The seminar 300 course, usually taken during junior year, serves to enhance the learning experience beyond the classroom and into the community.
Focussing around the theme “the common good,” SEM 300 is a unique educational experience that exemplifies the basis of the core curriculum and is a reflection of the Cabrini College mission to educate both the minds and the hearts of its students.
SEM 300 found its place at Cabrini in 1990 with 13 different courses being offered. These courses were taught by professors of all the academic departments as they are today. Topics for the courses range from altruism to evil, from literature to media, from justice to war and from education to poverty.
This course encourages students to consider their roles in society as well as their responsibilities to their community. Recognition of these responsibilities cannot be taught within the confines of the classroom. Students in the course must make a weekly commitment throughout the semester to community involvement related to the theme of their chosen course.
The community involvement aspect of the SEM 300 course is not considered to be “required volunteerism.” The classroom/community learning experience is the same as an internship, student teaching or a lab in a science course.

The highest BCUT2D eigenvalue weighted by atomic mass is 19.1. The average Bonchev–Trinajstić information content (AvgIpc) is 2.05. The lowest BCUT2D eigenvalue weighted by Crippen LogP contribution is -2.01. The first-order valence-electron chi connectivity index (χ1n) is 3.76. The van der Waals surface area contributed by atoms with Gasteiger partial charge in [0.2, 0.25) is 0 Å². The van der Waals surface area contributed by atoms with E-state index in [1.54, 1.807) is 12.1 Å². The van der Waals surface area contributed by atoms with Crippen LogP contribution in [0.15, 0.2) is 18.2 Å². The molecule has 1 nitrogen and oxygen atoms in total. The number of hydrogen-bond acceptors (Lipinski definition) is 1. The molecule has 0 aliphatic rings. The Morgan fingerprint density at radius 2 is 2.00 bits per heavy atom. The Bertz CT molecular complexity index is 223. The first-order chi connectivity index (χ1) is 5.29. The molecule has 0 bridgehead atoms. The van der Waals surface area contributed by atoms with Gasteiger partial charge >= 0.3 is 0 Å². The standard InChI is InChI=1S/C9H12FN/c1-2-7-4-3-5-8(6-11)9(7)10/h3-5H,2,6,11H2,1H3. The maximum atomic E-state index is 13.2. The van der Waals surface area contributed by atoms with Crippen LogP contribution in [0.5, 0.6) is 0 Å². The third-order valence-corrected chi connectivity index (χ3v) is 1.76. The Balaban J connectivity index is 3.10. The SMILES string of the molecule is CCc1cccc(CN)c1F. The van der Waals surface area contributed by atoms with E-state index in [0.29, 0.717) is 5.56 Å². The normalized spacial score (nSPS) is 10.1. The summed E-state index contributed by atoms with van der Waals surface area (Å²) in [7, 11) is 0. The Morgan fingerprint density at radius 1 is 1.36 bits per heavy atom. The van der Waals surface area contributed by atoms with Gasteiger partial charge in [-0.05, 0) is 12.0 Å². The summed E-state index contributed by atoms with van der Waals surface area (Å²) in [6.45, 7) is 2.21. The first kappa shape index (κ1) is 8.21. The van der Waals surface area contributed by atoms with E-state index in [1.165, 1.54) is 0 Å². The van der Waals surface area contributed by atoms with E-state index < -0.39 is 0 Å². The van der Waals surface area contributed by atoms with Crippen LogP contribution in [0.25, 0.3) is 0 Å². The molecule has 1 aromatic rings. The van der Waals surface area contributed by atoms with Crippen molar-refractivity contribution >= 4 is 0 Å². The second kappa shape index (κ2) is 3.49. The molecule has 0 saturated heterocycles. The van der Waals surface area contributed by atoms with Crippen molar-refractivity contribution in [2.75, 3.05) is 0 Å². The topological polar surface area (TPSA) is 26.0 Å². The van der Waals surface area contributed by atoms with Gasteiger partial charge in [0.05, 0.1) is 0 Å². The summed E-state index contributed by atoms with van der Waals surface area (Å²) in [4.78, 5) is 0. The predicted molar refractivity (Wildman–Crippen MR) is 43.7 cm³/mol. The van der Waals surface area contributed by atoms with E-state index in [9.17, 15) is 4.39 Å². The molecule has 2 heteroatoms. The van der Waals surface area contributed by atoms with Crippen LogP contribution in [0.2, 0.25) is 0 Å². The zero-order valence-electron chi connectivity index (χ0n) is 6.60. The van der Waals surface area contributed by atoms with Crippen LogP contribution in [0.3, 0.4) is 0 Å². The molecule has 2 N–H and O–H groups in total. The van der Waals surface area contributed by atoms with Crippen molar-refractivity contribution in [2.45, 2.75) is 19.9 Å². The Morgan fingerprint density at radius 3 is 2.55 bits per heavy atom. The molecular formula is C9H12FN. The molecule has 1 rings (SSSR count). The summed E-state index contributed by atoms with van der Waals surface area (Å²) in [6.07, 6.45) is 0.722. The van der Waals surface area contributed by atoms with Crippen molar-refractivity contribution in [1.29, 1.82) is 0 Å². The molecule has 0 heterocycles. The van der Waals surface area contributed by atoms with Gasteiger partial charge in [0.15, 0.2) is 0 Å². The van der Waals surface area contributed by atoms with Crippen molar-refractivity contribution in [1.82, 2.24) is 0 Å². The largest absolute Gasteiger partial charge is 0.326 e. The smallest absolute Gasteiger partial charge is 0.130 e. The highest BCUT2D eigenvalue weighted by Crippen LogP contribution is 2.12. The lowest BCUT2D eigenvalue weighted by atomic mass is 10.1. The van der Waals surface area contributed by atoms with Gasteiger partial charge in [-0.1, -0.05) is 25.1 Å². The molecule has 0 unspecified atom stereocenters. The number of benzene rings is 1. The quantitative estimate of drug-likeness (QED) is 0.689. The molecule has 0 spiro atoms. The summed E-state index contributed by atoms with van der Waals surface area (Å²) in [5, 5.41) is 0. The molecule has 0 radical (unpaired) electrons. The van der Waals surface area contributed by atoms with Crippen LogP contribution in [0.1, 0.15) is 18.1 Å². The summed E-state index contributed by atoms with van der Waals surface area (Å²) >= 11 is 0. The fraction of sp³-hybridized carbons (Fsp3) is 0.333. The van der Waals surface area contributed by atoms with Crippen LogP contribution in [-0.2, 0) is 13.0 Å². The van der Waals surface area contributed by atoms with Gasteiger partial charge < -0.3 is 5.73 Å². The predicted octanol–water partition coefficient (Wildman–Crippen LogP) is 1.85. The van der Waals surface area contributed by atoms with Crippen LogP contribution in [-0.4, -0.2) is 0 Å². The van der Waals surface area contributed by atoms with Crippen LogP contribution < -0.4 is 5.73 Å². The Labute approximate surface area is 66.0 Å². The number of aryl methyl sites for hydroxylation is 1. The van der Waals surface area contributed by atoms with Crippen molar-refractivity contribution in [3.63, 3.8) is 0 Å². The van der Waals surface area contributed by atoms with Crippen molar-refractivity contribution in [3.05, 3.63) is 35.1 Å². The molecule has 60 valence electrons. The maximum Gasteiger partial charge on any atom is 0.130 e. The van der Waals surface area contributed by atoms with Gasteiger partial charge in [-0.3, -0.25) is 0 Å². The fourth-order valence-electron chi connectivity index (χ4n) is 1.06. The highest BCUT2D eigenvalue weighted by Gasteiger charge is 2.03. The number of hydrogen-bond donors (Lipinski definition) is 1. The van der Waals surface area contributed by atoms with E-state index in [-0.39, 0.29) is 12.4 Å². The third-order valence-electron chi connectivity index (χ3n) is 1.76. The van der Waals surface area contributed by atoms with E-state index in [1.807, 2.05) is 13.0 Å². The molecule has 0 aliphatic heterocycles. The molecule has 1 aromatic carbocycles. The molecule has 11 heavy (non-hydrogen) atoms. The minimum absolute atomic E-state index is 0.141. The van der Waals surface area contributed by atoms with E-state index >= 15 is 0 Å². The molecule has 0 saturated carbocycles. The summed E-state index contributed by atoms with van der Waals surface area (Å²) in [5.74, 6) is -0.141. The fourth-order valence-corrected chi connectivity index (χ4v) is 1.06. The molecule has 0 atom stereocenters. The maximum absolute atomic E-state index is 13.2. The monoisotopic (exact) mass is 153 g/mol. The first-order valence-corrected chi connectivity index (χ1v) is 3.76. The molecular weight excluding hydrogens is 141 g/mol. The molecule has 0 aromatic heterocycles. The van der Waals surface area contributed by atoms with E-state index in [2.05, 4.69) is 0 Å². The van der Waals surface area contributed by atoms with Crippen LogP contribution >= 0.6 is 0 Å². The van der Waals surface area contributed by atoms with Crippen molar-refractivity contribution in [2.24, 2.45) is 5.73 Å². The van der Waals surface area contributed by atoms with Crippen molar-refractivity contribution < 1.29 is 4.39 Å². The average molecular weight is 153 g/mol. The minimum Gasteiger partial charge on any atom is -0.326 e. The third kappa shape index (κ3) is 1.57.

However, rather than preparing students for their chosen careers, SEM 300 promotes working toward a better society.
The goal of SEM 300 is to assist students in using their intelligence and compassion to help make a better world. Acquiring practical knowledge and skills, understanding and accepting differences, and developing a sense of civic responsibility are the benefits of partaking in a community involvement project.
An average of eight SEM 300 courses are offered each semester. Descriptions of each course theme can be found in the college course catalog and are also mailed to students when they enroll in the course.
Although some SEM 300 course already have a designated community involvement project in which the class participates as a whole, some courses allow for the individual student to choose a desired site for their service project.
A list of community involvement projects is sent to students enrolled in these courses so that they may review and choose which projects are of interest to them. However, due to limits on the number of students needed at each site, the selection is based on a first-come, first-serve policy.
Students may also request to be placed at a site for which they are already involved. Information about the program and the duties involved must being submitted to Shirley Dixon, coordinator of the office of diversity initiatives/student liaison for service learning.